Councilman Bill Greenlee Now Says Paid Sick Days Bill to be Introduced in January
Pathways PA organized a roundtable discussion between Councilman Bill Greenlee and several small business owners this morning in the City Hall caucus room to discuss the upcoming mandatory paid sick-days bill and what it may mean for small businesses.
Greenlee, who called earned sick leave “a modest policy that will bring big benefits to our city,” was joined by others who seemed to think so. Lori Davis of Porter’s Child Care; Janet Filante of Child Space CDI; Ed Herance of Giovanni’s Room; Warren Borish and Lauren Frankel of Spear Wilderman; and Jeffrey Ziga of Little Baby’s Ice Cream. All business owners on hand noted they have some form of earned sick pay at their businesses and, more importantly, it has not hurt their bottom line.
Greenlee introduced a paid sick-leave bill last year that passed Council but was vetoed by Mayor Nutter. He noted the bill is becoming less fringe legislation as other cities that have passed a form of paid sick leave, without Stalin’s ghost taking over as mayor. San Francisco, Seattle and the state of Connecticut have all passed mandatory sick-leave legislation.
The Philadelphia legislation would force businesses with six to 10 employees to allow workers to earn four days; businesses with 11-plus employees would be required to allow employees to earn seven. And he again made the joke that if any councilmembers in the room wanted to put their name on his legislation, he had the paper in his jacket pocket. The bill will be co-sponsored by Councilman Wilson Goode.
Greenlee told us after the event that it’s time to “put up or shut up,” and that he will finally unveil his new bill in January, after Council returns from vacation. He’d originally told us he hoped the bill would be introduced before the New Year.
Taking a sharp, yet matter-of-fact tone, he called sick leave a “no brainer,” going so far as to compare it to past government business regulations, like the 40-hour work week or child labor laws.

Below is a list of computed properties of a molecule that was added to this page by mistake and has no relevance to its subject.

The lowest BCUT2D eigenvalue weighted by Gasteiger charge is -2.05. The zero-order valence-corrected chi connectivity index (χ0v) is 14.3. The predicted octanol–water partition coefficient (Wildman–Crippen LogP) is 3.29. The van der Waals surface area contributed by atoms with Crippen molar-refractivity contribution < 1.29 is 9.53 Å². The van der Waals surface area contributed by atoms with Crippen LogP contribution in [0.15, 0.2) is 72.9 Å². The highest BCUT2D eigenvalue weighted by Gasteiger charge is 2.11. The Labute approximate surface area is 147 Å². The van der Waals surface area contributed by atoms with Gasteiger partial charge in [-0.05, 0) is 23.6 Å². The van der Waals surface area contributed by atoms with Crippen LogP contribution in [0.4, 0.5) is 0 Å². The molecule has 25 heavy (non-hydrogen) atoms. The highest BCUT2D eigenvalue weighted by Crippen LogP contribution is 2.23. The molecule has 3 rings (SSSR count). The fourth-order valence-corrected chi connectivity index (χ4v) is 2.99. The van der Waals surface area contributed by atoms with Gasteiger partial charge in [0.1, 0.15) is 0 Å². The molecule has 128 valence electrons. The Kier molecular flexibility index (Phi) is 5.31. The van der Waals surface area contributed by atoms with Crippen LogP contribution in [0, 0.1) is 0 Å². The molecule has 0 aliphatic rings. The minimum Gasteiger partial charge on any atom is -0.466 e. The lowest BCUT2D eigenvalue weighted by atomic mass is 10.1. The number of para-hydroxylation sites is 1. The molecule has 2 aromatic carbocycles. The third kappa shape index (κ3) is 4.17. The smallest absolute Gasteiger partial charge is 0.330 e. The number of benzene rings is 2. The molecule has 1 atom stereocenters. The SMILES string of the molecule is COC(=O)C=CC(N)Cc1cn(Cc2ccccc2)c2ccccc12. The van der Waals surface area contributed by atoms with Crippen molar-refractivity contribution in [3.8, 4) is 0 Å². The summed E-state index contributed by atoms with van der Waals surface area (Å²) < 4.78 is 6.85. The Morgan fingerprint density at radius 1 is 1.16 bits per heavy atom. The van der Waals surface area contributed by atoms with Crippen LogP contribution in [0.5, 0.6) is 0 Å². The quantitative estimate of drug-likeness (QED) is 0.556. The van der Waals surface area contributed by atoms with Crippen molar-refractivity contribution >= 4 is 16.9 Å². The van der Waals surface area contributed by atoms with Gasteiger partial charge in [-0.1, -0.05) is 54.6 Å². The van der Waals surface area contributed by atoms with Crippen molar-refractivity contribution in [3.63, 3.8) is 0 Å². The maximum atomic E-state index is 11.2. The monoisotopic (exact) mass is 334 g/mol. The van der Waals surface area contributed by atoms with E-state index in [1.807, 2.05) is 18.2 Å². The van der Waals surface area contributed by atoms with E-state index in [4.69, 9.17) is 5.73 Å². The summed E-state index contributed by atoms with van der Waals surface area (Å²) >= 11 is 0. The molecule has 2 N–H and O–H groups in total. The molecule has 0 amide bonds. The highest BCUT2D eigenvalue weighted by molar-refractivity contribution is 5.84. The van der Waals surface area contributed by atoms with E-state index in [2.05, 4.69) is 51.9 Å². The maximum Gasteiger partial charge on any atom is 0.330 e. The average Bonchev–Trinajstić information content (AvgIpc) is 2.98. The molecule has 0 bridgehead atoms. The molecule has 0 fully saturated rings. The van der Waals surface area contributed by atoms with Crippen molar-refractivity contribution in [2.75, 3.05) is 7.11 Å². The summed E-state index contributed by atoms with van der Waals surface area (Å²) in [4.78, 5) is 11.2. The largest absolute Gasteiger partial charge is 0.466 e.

Davis, of Porter’s Child Care, said she’s provided earned paid sick leave at her business for the past 32 years. “Our staff appreciates us more,” she told us of offering the benefit, “and [earned sick time] turns into less turnover. When your employers appreciate who they work for, they’re more likely to turn it into a career instead of a job.”
She says 65-70 percent of her employees have been with Porter’s for five years or more. She also noted the “earned” aspect of sick time works well for her: Each employee, she said, earns three hours for each 40-hour workweek. Which means an employee would have to work for three weeks straight, full-time, before getting a sick day.
Greenlee noted it’s perhaps “most ironic” that the food industry, which could potentially see employees handling food while sick (and, therefore, lose customers) would be against the bill.
The Restaurant Opportunity Center released a report last month, which interviewed more than 500 Philadelphia restaurant employees. It found more than 65 percent of them had worked while sick—and of them, more than 70 percent could not afford to take the day off.
But not everyone’s in.
“Any time you require a government mandate on the private sector, it dampens the ability to grow jobs,” Patrick Conway, CEO of the Pennsylvania Restaurant and Lodging Association, told PW last month, “and in many cases it actually reduces employment opportunities.”
Among the other points Conway made, he noted that Philadelphia has many more regulations and taxes than other places in Pennsylvania—even places close by. “That’s why the [Greater Philadelphia] Chamber of Commerce is against it,” he said.